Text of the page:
An Unfair Workplace Can Affect Your Health, Study Suggests
Whether you view the company where you work as a fair, just organization affects more than just your happiness in the office. According to a new study published in the Scandinavian Journal of Work, Environment and Health, it can also impact how healthy you feel.
Researchers from the University of East Anglia in the UK and Stockholm University analyzed 5800 people surveyed as part of the Swedish Longitudinal Survey of Health (the wonderfully acronymed SLOSH), comparing their perception of “procedural justice” in the workplace to their self-reported health scores. The survey asked if decisions in their workplace were made in a way that felt "accurate, correctable, consistently applied,” and whether the opinions of people affected by decisions were included in the decision-making process.
While a survey can’t determine whether people’s office environments were actually fair or unfair, or if their health was really as good as they said it was, perceived justice was linked to feeling healthier. The survey was conducted every two years, and the researchers compared people’s responses to their own responses in prior years, finding that if procedural justice scores declined over time, so did health scores.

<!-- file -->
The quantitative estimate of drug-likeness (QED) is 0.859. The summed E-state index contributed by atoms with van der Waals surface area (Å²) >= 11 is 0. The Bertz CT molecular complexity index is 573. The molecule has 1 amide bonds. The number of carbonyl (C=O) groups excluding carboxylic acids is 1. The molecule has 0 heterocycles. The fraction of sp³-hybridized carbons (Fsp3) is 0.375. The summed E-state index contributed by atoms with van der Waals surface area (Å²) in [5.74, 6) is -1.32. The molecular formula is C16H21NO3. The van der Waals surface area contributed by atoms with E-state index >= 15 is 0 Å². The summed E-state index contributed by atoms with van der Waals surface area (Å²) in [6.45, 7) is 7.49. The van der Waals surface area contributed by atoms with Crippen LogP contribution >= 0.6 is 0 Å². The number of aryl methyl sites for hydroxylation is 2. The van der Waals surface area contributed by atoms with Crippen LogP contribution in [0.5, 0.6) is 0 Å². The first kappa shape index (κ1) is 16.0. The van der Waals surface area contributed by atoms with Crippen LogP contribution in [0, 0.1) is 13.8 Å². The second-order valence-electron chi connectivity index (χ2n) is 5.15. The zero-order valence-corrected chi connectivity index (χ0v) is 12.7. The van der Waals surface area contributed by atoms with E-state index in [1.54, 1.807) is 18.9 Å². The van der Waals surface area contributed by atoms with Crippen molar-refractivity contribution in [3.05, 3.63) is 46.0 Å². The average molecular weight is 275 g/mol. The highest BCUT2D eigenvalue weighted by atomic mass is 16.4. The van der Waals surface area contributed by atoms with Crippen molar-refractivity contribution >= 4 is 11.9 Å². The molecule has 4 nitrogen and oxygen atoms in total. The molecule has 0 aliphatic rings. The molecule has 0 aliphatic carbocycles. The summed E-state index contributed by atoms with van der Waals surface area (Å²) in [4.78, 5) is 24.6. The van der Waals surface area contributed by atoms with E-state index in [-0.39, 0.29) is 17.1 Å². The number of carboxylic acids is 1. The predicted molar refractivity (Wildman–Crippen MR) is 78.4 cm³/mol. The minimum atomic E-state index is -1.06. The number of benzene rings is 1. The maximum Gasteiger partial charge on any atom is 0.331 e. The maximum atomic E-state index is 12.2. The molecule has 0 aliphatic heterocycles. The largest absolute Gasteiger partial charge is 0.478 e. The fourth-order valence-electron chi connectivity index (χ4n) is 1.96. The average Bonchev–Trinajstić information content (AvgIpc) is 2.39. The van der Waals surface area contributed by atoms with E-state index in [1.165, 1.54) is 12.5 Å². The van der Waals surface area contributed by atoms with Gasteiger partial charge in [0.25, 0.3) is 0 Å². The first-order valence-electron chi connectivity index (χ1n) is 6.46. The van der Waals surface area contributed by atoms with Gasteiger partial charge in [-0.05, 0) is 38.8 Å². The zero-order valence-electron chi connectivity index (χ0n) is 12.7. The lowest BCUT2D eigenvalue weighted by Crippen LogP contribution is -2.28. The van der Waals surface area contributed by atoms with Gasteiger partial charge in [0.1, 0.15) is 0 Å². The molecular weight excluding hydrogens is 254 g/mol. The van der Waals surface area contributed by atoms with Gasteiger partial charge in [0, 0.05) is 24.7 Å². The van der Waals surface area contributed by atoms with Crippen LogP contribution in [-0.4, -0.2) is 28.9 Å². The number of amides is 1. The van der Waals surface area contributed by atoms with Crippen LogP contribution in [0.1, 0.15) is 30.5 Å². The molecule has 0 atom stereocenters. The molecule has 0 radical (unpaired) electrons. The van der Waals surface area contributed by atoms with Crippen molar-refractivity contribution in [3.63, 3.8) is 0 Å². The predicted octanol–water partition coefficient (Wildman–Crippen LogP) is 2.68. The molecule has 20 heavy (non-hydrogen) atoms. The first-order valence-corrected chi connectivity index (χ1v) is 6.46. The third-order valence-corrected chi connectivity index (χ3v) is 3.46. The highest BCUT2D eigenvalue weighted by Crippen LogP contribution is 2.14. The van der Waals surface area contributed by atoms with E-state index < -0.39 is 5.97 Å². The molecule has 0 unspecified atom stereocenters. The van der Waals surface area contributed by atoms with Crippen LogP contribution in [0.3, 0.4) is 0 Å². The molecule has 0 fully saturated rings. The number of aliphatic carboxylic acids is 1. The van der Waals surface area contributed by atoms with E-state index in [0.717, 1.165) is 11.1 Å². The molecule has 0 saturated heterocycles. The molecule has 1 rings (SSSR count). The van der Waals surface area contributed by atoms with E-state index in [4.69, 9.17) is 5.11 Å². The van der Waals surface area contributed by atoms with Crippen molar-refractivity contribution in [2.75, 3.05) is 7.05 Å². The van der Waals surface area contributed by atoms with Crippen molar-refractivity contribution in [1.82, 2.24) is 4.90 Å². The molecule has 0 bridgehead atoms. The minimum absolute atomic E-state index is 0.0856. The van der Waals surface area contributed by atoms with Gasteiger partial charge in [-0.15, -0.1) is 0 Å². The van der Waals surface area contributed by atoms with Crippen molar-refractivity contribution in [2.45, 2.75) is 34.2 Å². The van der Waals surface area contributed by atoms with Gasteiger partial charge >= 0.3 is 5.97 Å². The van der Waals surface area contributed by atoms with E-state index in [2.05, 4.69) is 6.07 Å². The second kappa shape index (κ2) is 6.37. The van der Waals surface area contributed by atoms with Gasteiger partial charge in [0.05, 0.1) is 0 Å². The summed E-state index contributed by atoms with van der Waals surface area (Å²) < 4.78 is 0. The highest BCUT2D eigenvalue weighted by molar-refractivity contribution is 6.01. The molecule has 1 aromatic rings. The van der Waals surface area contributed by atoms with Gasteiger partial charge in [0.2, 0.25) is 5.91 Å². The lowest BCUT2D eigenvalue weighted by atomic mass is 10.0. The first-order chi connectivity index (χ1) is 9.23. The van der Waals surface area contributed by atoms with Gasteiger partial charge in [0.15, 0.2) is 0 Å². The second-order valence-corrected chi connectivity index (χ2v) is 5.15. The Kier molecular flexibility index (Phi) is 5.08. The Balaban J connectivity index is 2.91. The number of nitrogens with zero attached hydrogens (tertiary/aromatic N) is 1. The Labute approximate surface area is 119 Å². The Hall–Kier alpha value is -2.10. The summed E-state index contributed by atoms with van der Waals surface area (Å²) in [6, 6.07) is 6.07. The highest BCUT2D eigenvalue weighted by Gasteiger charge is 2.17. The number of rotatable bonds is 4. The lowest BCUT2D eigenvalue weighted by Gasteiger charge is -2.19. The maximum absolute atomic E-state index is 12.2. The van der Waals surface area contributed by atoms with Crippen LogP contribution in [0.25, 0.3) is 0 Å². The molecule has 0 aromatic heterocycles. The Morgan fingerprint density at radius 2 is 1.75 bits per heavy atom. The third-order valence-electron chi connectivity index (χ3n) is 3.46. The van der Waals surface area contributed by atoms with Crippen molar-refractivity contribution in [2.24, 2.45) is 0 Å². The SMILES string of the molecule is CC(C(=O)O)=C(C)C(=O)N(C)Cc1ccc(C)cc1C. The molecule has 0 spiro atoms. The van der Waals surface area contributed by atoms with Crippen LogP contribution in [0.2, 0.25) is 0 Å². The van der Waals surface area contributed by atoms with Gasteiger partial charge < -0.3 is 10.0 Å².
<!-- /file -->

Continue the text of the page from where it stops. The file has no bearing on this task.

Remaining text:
“People who feel fairly treated are not only more likely to be motivated at work and go the extra mile for their organization, but they are also more likely to be healthy, have an active lifestyle and feel positive,” study co-author Constanze Eib explains in a press release. However, she and her co-authors are careful to point out that these results can skew both ways: Perhaps healthy people are more likely to feel that their workplace is just.
But considering how other studies have linked perceived injustice with stress and pain, it makes sense that dealing with a terrible organization on a daily basis might take a toll on you. Which, of course, suggests that entrenched cultural injustices that play out in the office—say, that women and minorities are much less likely to get hired or promoted than white men—are probably taking as much of a toll on health as the pay gap.